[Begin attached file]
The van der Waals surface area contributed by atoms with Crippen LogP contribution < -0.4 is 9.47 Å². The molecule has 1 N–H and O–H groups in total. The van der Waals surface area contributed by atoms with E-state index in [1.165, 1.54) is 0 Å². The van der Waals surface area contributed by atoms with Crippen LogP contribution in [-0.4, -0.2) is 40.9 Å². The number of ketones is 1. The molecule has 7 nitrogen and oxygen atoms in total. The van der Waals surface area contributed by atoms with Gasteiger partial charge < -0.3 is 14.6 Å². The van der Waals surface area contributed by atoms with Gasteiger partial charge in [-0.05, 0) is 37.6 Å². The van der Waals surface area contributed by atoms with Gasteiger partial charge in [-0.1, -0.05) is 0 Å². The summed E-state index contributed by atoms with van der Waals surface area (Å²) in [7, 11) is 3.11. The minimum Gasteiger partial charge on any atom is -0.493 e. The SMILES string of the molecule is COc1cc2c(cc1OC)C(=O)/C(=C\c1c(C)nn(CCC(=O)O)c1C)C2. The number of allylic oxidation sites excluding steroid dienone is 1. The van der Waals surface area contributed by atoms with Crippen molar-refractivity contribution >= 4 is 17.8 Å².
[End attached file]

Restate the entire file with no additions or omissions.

The van der Waals surface area contributed by atoms with Crippen LogP contribution < -0.4 is 9.47 Å². The molecule has 1 N–H and O–H groups in total. The van der Waals surface area contributed by atoms with E-state index in [1.165, 1.54) is 0 Å². The van der Waals surface area contributed by atoms with Crippen LogP contribution in [-0.4, -0.2) is 40.9 Å². The number of ketones is 1. The molecule has 7 nitrogen and oxygen atoms in total. The van der Waals surface area contributed by atoms with Gasteiger partial charge < -0.3 is 14.6 Å². The van der Waals surface area contributed by atoms with Gasteiger partial charge in [-0.05, 0) is 37.6 Å². The van der Waals surface area contributed by atoms with Gasteiger partial charge in [-0.1, -0.05) is 0 Å². The summed E-state index contributed by atoms with van der Waals surface area (Å²) in [7, 11) is 3.11. The minimum Gasteiger partial charge on any atom is -0.493 e. The SMILES string of the molecule is COc1cc2c(cc1OC)C(=O)/C(=C\c1c(C)nn(CCC(=O)O)c1C)C2. The number of allylic oxidation sites excluding steroid dienone is 1. The van der Waals surface area contributed by atoms with Crippen molar-refractivity contribution >= 4 is 17.8 Å².